The Midnight Library | Quick Take Review

The Midnight Library by Matt Haig

Published: September 29, 2020

Pages: 288

Format: Hardback (Personal copy)

Tags: Fiction, Contemporary, Magical Realism, Mental-Illness

| Synopsis from the Publisher |

Between life and death there is a library, and within that library, the shelves go on forever. Every book provides a chance to try another life you could have lived. To see how things would be if you had made other choices . . . Would you have done anything different, if you had the chance to undo your regrets?”

A dazzling novel about all the choices that go into a life well lived, from the internationally bestselling author of Reasons to Stay Alive and How To Stop Time.

Somewhere out beyond the edge of the universe there is a library that contains an infinite number of books, each one the story of another reality. One tells the story of your life as it is, along with another book for the other life you could have lived if you had made a different choice at any point in your life. While we all wonder how our lives might have been, what if you had the chance to go to the library and see for yourself? Would any of these other lives truly be better?

Keywords to describe this book: thoughtful, plot-driven, contemporary

TW: Suicide

~My Thoughts~

This book is very much a PSA on suicide and how life is worth living, how it’s all a matter of perspective. I really connected with this idea and I think the author handles suicide very well, doesn’t get too preachy, and keeps the overall tone of the book light, despite it being about such a heavy subject.

This story focuses on Nora, a young British woman who has basically hit rock-bottom, so she feels. She feels estranged from her brother, she has no immediate friends, she loses her job, and her cat dies. She wants to die. But then she finds herself in the Midnight Library, a place where she is given the opportunity to try living all the many infinite lives that she exists in (parallel universes, essentially). She sets out on a journey to see if she can find a life worth living.

Nora is a very interesting character. She isn’t immediately likeable, but she is funny and has an interesting perspective on life due to her interest in philosophy. The book is full of her musings on different philosophers’ takes on life, love, and the nature of being. Nora is one of those characters that you can see develop over the course of the novel, but she is still kept a bit neutral, a bit generic. I think this is so that the reader can see themselves in her place, because this book is very much a story-version of an argument to live your life, to not choose suicide. Nora isn’t meant to be this special, highly individual character. She represents anyone who is in her position, who is struggling.

I really appreciate Haig’s exploration of depression and how to find ways to get more perspective on your situation, which can make all the difference in choosing to live, to keep fighting. This book could be preachy or overly dark, but Haig manages to strike a very good balance between light, humorous moments with moments of serious discussion. This book is very accessible, very readable, and many will find it compelling enough to be a page-turner. The moments where philosophy is discussed provide a lot of food for thought that I really enjoyed. It’s like an intro to philosophy without feeling overbearing.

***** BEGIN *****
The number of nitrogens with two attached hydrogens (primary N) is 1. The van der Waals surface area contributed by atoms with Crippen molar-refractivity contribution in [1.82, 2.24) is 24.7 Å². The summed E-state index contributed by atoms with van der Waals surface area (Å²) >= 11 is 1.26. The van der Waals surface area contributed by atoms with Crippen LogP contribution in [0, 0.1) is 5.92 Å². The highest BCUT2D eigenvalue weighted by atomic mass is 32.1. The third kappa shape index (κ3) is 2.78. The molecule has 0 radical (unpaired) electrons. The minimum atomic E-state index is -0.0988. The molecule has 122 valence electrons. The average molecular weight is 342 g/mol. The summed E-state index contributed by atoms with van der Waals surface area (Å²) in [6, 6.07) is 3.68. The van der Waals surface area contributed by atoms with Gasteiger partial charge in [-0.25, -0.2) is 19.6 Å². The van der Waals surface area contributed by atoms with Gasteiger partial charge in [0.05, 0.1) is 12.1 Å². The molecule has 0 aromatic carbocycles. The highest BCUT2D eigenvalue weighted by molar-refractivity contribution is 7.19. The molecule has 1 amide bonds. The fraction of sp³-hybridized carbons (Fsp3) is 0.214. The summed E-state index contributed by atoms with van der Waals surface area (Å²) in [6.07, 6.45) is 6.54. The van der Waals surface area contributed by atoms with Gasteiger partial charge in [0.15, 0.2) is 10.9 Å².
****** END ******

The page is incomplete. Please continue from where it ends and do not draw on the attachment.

Ultimately, I enjoyed reading this book. It’s very simple, easy to read. I would consider it the perfect “palate cleanser” or a book to help break up a readers’ block period. I really enjoyed the “magic” in this magical realism story. Haig does some really great work with handling a subject like suicide with such a delicate and caring hand. I haven’t read too many books that deal with mental health in quite the same way as this book and I think that it’s a very hopeful read, despite being about such a difficult subject. I would definitely recommend it, as it’s short and the writing style is very open and accessible. The characters are interesting and I enjoy how philosophical ideas were sprinkled throughout and talked about in a very easy-to-understand way.

My rating: Definitely Worth the Read

Thoughts & Thanks!

Anyone planning on reading this book? Yea/Nay? Let me know if you’ve read it, want to read it, or have read something similar that you can recommend me!

And, as always, thanks for stopping by and happy reading!

5 thoughts on “The Midnight Library | Quick Take Review

  1. Yes! I bought this book a few weeks ago and I am really hoping to make time for it soon. I’ve wanted to read it for a while as I’ve heard great things. I’m sure ill like it.

    Liked by 1 person

  2. I’ve been planning on reading this one since before it came out. I feel a little hesitant because of the suicide piece, but have a hard tome resisting books with a library.

    Liked by 1 person

    1. Honestly, this is like no other book I’ve read that deals with suicide. Haig treats it very gently and the book, overall, does not have a dark tone so much as a hopeful one. I recommend it because I think that it is very respectful and not dark and upsetting like other books I’ve read where suicide is involved.

      Liked by 1 person

Leave a Reply

Fill in your details below or click an icon to log in: Logo

You are commenting using your account. Log Out /  Change )

Twitter picture

You are commenting using your Twitter account. Log Out /  Change )

Facebook photo

You are commenting using your Facebook account. Log Out /  Change )

Connecting to %s